Plaintiff is contractually entitled to attorney's fees. Michigan law governs the dispute because it was selected by the parties in the employment contracts. ECF 34-1, PgID 1214, 1221, 1227. Under Michigan law, "a party claiming a breach of contract must establish (1) that there was a contract, (2) that the other party breached the contract[, ] and (3) that the party asserting breach of contract suffered damages as a result of the breach." Dunn v. Bennett, 303 Mich.App. 767, 774 (2013) (quoting Miller-Davis Co. v. Ahrens Constr., Inc., 296 Mich.App. 56, 71 (2012)). When it interprets a contract, the Court's primary obligation is to determine the intent of the parties. Quality Prods. & Concepts Co. v. Nagel Precision, Inc., 469 Mich. 352, 375 (2003). If the contract's language is unambiguous, it should be construed and enforced as written. Id.

         Plaintiff is entitled to attorney's fees and costs under a plain reading of the contracts. Defendant De Steno's contract says that he "will pay [Plaintiff's] reasonable attorney's fees and costs involved in enforcing" the contract. ECF 34-1, PgID 1209. Defendants Persico's and Peters's contracts state that they "agree to pay any and all legal fees, including without limitation, all attorneys' fees, court costs, and any other related fees and/or costs incurred by [Plaintiff] in enforcing" the contracts. Id. at 1213, 1233. The litigation here involves enforcement of the contracts: Plaintiff brought suit seeking a court order requiring Defendants to comply with a provision of the contract. Plaintiff therefore has a contractual right to the attorney's fees and costs incurred to bring the lawsuit.

         Defendants make two arguments: (1) the non-compete clauses are unenforceable, and (2) the preliminary injunction enjoining Defendants did not require a ruling on the merits.[1] Defendants' arguments are well taken, but misplaced. The first argument fails because the operative provisions before the Court are the covenants to pay attorney's fees and costs-not the non-compete clauses. And attorney's fees provisions are enforceable under Michigan law. Zeeland Farm Servs., Inc. v. JBL Enterprises, Inc., 219 Mich.App. 190, 195-96 (1996) ("The parties to a contract may include a provision that the breaching party will be required to pay the other side's attorney fees and such provisions are judicially enforceable."). The enforceability of the non-compete clauses is thus irrelevant-especially because the contracts include "savings clauses" that provide that the rest of the contract is enforceable even when a particular part of the contract is found unenforceable. ECF 34-1, PgID 1209, 1215, 1222.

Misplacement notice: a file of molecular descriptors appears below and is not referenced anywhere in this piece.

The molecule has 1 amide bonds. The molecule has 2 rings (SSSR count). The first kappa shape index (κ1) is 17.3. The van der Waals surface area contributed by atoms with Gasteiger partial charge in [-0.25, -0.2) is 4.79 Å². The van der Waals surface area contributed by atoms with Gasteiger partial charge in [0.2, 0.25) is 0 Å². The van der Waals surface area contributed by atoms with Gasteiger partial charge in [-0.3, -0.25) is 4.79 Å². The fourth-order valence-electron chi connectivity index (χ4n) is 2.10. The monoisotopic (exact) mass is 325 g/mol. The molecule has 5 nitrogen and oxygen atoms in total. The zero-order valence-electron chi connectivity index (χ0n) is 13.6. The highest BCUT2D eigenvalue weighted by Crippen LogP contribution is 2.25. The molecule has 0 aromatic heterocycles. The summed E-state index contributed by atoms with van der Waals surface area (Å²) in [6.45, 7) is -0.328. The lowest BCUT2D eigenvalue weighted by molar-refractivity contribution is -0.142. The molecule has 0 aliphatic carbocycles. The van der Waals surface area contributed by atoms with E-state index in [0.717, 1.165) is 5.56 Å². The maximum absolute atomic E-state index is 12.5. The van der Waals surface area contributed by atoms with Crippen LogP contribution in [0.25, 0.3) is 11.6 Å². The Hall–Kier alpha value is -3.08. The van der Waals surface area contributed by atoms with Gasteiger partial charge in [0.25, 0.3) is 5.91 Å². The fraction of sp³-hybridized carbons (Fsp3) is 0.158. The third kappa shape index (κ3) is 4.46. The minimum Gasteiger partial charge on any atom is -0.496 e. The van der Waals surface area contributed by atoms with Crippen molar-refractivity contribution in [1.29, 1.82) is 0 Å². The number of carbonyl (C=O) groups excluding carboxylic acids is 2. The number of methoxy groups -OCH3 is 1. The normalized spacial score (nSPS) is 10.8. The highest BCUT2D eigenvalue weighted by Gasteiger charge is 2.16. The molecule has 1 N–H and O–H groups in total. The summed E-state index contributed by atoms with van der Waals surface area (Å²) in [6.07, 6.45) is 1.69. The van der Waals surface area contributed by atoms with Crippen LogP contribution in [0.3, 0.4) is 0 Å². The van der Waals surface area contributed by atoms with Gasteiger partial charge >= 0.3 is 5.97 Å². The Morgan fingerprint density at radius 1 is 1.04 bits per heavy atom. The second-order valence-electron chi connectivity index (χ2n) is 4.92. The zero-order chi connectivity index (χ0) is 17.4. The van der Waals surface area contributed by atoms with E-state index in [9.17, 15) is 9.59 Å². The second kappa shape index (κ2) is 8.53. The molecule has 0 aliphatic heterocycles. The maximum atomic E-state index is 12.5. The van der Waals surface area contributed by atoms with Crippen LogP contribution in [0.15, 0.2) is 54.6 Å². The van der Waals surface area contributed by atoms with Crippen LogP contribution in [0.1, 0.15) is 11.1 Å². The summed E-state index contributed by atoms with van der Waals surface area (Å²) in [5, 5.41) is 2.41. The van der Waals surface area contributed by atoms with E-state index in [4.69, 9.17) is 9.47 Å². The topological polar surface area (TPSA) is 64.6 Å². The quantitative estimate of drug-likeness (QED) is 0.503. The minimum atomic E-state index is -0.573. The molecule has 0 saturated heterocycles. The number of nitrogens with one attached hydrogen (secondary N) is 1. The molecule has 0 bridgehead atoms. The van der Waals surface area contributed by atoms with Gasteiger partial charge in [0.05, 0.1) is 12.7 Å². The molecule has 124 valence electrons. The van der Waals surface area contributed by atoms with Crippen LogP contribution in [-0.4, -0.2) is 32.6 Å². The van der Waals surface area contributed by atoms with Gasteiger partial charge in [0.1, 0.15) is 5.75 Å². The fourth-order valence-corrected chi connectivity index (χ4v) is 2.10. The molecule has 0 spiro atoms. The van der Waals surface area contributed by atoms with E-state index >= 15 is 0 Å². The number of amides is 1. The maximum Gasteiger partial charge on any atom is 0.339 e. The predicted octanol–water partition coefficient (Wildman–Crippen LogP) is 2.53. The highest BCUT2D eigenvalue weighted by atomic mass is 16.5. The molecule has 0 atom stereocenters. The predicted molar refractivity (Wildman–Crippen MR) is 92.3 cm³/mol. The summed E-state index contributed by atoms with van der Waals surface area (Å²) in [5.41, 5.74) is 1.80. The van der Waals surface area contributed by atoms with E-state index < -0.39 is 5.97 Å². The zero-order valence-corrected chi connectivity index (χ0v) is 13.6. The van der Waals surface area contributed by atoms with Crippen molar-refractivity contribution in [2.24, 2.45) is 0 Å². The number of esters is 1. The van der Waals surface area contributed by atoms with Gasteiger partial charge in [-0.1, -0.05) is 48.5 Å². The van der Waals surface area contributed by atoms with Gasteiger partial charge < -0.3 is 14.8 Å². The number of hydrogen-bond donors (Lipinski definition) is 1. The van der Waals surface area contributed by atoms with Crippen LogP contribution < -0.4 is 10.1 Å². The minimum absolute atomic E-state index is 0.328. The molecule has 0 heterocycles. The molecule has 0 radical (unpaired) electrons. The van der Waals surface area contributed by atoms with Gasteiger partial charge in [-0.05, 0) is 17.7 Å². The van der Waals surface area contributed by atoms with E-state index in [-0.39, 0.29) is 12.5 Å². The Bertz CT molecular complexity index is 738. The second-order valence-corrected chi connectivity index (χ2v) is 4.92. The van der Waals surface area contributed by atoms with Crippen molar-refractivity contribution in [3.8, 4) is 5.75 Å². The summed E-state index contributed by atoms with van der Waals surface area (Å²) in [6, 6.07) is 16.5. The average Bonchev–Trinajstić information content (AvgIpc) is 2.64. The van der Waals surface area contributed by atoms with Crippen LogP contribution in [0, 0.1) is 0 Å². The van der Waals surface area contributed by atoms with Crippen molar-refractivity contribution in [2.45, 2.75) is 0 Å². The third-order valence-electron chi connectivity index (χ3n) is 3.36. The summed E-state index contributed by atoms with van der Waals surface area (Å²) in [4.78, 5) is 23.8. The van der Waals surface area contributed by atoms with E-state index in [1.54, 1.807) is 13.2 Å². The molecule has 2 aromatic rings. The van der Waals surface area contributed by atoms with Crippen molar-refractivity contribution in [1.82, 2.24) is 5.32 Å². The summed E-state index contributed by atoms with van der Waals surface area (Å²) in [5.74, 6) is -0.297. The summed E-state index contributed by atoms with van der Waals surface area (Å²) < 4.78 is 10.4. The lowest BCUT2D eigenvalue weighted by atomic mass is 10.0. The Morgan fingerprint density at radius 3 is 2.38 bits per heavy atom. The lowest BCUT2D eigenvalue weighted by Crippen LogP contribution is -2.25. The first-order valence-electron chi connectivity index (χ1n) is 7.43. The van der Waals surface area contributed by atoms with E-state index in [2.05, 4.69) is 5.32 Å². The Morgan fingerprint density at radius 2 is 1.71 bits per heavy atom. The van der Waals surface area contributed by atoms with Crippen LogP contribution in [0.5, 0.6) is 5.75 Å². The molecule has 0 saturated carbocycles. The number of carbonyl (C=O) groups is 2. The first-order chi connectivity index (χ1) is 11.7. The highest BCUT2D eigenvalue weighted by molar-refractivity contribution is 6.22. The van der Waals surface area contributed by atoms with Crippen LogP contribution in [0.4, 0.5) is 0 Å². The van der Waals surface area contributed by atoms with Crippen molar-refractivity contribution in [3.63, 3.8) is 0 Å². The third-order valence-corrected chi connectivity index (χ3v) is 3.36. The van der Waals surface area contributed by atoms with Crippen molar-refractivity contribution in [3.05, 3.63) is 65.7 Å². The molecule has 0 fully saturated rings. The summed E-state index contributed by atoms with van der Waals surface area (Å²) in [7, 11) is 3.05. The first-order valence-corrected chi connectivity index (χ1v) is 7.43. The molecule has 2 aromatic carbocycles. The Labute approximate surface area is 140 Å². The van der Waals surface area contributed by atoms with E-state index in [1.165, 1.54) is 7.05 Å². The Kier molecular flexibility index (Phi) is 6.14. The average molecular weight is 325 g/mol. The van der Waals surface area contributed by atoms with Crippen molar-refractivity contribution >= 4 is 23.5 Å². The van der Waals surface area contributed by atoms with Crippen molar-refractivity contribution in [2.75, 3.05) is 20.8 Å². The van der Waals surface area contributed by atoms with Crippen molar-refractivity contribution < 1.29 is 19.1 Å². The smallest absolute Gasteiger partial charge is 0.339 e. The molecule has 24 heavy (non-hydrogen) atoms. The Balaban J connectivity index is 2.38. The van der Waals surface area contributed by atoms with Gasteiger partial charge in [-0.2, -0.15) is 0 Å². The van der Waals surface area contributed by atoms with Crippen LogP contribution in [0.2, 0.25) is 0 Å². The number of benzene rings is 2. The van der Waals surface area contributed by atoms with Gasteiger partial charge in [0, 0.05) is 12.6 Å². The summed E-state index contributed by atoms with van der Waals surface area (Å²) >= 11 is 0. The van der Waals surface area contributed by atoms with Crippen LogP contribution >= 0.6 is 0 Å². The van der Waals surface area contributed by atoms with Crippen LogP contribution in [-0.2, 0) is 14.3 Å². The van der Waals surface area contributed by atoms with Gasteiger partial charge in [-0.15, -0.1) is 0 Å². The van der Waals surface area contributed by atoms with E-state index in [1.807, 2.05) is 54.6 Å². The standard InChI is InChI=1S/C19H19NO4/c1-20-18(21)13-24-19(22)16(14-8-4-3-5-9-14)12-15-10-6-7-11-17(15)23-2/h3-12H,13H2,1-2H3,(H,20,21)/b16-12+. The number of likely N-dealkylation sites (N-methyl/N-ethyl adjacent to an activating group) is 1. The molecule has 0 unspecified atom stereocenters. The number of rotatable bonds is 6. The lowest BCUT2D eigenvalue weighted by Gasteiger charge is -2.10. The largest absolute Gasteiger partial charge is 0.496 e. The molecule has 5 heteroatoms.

Defendants' second argument fails because a ruling on the merits is not required to trigger the attorney's fees provisions. The attorney's fees section is distinct from the non-compete clause, and there is no language specifically linking the two. Moreover, the parties did not include language requiring Plaintiff to prevail before it was entitled to the fees.[2]Accordingly, a plain reading of the contracts suggests that the parties intended for Defendants to pay attorney's fees if Plaintiff merely sought to enforce the contracts. And enforcement is precisely what the lawsuit involves: Plaintiff, albeit not on the merits, persuaded the Court to enter an order enjoining Defendants from competing for the duration of the non-compete clauses.

         Accordingly, Plaintiff is contractually entitled to reasonable attorney's fees and costs it incurred by bringing the suit. Defendants breached their obligation by refusing to pay any fees and costs, ECF 37, PgID 1447, which resulted in ...